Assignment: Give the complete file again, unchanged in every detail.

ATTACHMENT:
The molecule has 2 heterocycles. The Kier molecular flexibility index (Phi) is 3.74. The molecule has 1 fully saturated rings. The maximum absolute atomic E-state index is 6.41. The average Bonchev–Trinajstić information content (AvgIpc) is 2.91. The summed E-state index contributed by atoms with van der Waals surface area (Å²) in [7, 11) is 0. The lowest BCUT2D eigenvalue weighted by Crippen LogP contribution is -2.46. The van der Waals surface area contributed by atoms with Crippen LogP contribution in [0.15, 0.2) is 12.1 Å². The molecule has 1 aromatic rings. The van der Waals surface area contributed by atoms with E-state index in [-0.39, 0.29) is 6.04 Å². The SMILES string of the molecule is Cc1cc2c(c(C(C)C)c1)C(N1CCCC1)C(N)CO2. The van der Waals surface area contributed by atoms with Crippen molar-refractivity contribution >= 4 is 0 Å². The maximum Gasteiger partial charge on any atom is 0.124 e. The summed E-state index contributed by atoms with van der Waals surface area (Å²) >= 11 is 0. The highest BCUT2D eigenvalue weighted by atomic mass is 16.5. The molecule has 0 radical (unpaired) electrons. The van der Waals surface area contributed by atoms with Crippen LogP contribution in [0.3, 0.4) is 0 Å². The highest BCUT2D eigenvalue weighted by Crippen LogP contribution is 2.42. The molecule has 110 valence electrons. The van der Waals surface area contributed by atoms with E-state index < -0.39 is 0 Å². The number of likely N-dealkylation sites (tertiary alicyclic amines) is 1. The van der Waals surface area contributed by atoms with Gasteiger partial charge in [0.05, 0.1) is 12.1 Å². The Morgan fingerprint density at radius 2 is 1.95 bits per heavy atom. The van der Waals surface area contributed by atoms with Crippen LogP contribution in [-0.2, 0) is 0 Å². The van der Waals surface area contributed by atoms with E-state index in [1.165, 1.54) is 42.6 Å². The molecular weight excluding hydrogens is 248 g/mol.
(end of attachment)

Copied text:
The molecule has 2 heterocycles. The Kier molecular flexibility index (Phi) is 3.74. The molecule has 1 fully saturated rings. The maximum absolute atomic E-state index is 6.41. The average Bonchev–Trinajstić information content (AvgIpc) is 2.91. The summed E-state index contributed by atoms with van der Waals surface area (Å²) in [7, 11) is 0. The lowest BCUT2D eigenvalue weighted by Crippen LogP contribution is -2.46. The van der Waals surface area contributed by atoms with Crippen LogP contribution in [0.15, 0.2) is 12.1 Å². The molecule has 1 aromatic rings. The van der Waals surface area contributed by atoms with E-state index in [-0.39, 0.29) is 6.04 Å². The SMILES string of the molecule is Cc1cc2c(c(C(C)C)c1)C(N1CCCC1)C(N)CO2. The van der Waals surface area contributed by atoms with Crippen molar-refractivity contribution >= 4 is 0 Å². The maximum Gasteiger partial charge on any atom is 0.124 e. The summed E-state index contributed by atoms with van der Waals surface area (Å²) >= 11 is 0. The highest BCUT2D eigenvalue weighted by atomic mass is 16.5. The molecule has 0 radical (unpaired) electrons. The van der Waals surface area contributed by atoms with Crippen LogP contribution in [0.3, 0.4) is 0 Å². The highest BCUT2D eigenvalue weighted by Crippen LogP contribution is 2.42. The molecule has 110 valence electrons. The van der Waals surface area contributed by atoms with E-state index < -0.39 is 0 Å². The number of likely N-dealkylation sites (tertiary alicyclic amines) is 1. The van der Waals surface area contributed by atoms with Gasteiger partial charge in [0.05, 0.1) is 12.1 Å². The Morgan fingerprint density at radius 2 is 1.95 bits per heavy atom. The van der Waals surface area contributed by atoms with Crippen LogP contribution in [-0.2, 0) is 0 Å². The van der Waals surface area contributed by atoms with E-state index in [1.165, 1.54) is 42.6 Å². The molecular weight excluding hydrogens is 248 g/mol.